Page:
East Midlands Newsletter July 2021
Summer may be well and truly upon us, with temperatures soaring, but there's been no let up in the work taking place on and along our waterways. Read on to find out about our recent dredging works on the River Trent and River Soar, our packed summer events programme and the fantastic start that's been made by our Kickstarters.
Dredging works in the East Midlands
We’ve been carrying out a £70,000 programme of dredging works at key locations in the East Midlands to make life a little easier for boaters in the region.
Works have focussed on Ratcliffe Lock on the River Soar and around Stoke Lock on the River Trent following feedback from boaters who have been getting into difficulty. Contractors Land & Water have removed over 1,700 tonnes of material between the two sites.
Siltation is becoming an increasingly regular problem for boaters at Stoke Lock and so we plan to invest around £400,000 every three years in dredging on the Trent, starting from next year. We have also made plans to carry out ‘ploughing’ on the river each year to redistribute sediments and maintain the navigable channel.
Message in a Bottle garden washes up at Stoke Bruerne
Designed by award winning garden designer, Tracy Foster, the garden is inspired by our Plastics Challenge and represents the positive message that we can all help to fight plastic pollution.
Created from cast iron, Tracy’s garden depicts a huge bottle, laying as if floating in a canal or river. Inside it’s planted with bright and colourful plants intended to give an optimistic feel.
The garden is currently in storage while the appropriate permissions are sought for it to be recreated on site near the Canal Museum. Once in place visitors will be able to follow in the footsteps of Bill Bailey and Tony Robinson who both had a look around during their visit to Hampton Court.
Summer events programme gets under way
Our packed programme of summer events and activities has just got started, with a little bit of something for everyone.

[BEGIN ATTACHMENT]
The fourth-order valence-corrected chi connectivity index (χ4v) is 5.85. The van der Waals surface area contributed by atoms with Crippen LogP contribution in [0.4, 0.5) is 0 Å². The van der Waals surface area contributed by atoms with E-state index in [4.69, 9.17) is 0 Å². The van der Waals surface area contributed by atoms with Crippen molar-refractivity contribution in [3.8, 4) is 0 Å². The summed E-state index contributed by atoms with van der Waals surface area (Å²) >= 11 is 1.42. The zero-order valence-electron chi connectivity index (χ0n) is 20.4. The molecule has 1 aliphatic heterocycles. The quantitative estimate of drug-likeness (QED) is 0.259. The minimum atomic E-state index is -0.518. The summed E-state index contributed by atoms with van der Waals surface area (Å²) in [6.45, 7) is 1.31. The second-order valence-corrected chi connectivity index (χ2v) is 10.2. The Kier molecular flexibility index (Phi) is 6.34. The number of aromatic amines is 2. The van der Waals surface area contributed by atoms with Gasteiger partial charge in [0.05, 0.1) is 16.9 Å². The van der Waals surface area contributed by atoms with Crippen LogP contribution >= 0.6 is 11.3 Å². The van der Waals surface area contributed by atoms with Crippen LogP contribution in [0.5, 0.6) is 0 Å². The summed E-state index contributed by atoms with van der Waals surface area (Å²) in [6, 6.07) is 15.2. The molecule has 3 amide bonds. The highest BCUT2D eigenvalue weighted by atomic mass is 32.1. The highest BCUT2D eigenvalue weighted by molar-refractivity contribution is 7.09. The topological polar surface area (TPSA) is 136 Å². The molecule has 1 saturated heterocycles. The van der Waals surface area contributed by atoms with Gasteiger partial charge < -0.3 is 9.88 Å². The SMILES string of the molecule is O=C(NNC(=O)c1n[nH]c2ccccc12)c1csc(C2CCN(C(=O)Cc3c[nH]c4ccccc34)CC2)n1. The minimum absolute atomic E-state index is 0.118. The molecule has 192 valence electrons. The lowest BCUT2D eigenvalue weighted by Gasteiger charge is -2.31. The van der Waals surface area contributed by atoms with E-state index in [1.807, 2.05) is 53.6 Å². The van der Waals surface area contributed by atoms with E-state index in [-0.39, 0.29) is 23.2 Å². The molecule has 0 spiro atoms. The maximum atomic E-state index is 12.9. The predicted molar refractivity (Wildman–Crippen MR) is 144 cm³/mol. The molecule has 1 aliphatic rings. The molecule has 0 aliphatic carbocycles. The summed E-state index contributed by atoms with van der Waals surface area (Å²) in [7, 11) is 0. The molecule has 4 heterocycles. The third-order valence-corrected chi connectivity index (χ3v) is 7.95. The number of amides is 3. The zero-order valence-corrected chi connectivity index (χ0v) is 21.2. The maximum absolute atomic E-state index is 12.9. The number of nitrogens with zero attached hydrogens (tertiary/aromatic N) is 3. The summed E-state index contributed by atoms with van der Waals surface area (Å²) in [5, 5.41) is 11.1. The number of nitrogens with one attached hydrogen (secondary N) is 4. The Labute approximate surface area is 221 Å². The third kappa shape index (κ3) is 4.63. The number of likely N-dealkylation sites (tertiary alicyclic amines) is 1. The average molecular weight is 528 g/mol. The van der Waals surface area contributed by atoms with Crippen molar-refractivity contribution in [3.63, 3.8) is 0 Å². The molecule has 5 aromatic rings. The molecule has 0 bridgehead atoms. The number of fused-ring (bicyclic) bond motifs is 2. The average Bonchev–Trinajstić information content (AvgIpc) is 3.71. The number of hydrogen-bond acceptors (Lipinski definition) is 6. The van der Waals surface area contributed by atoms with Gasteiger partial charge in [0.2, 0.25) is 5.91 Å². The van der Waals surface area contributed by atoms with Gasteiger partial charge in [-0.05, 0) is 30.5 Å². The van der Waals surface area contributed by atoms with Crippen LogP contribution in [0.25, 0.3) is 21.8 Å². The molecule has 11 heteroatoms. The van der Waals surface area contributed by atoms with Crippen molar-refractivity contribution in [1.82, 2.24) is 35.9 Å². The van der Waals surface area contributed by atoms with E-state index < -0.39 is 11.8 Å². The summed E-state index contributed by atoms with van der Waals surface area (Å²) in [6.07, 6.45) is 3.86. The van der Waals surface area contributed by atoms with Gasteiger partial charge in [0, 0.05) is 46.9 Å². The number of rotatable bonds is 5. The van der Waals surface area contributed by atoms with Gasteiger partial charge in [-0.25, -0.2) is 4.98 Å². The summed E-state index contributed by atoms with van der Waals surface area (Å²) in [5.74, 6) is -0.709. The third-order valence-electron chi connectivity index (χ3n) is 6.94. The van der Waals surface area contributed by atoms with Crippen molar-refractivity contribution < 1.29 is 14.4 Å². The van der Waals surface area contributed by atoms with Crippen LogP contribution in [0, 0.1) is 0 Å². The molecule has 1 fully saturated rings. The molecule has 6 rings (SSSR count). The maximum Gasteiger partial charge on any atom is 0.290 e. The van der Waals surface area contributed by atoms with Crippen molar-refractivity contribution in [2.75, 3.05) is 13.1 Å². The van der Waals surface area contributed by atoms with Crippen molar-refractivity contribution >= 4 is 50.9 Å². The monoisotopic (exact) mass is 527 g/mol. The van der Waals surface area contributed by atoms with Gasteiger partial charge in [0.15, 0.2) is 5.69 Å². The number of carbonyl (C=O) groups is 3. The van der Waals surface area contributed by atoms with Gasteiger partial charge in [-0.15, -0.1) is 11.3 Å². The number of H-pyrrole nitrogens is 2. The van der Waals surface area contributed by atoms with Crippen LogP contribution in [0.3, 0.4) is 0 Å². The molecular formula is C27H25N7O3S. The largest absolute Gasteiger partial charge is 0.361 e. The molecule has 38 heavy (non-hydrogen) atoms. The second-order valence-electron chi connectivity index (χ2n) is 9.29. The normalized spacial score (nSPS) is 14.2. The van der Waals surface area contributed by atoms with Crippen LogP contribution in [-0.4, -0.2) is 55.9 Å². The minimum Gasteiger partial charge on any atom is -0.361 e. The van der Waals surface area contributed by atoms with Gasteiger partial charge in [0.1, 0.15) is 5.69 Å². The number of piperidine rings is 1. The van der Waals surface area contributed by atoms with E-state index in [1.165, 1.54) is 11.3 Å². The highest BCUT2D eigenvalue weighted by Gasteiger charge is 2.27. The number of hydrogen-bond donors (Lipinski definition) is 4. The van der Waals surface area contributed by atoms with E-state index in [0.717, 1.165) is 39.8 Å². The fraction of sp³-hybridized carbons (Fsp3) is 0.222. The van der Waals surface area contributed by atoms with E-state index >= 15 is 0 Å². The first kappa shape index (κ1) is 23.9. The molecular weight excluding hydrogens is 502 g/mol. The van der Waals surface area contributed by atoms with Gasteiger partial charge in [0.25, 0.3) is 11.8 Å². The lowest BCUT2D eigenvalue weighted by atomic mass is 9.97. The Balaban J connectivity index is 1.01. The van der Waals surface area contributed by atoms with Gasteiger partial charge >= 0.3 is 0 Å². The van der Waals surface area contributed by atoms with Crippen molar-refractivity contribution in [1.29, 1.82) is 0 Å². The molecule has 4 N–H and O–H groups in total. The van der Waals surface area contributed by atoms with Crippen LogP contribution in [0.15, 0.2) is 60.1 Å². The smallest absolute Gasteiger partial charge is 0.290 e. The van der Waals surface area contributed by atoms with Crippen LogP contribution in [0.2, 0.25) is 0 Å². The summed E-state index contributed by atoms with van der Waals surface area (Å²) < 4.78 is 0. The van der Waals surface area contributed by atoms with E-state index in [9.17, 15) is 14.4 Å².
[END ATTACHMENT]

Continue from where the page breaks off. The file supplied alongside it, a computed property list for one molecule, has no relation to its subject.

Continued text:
We’ll have everything from paddleboarding to pond dipping, canoeing to calming mindfulness walks.
Some of our most popular sites will also be holding free family activities each week throughout the summer holidays. Events will take place at Foxton Locks every Wednesday, Stoke Bruerne each Thursday and Trent Lock every Friday.
Pre-booking is recommended for most activities, and more information can be found here.
Treasure Your River campaign launches in Nottingham
We’re really excited to be working with environmental charity Hubbub to support the Treasure Your River campaign in Nottingham.
Activities will be focused on the Nottingham Beeston Canal with the message that items dropped into the canal, which runs through the heart of the city, are washed into the river and eventually out into the sea.
Over the course of the summer we’ll be holding events enabling members of the local community to find out how they can help do their bit. There will be canoeing and paddleboard sessions, litter munching remote controlled boats and a special fishmonger's stall demonstrating some of the items commonly dumped in our inland waterways. We’ll also be holding regular litter picks along the canal so that local people can get involved.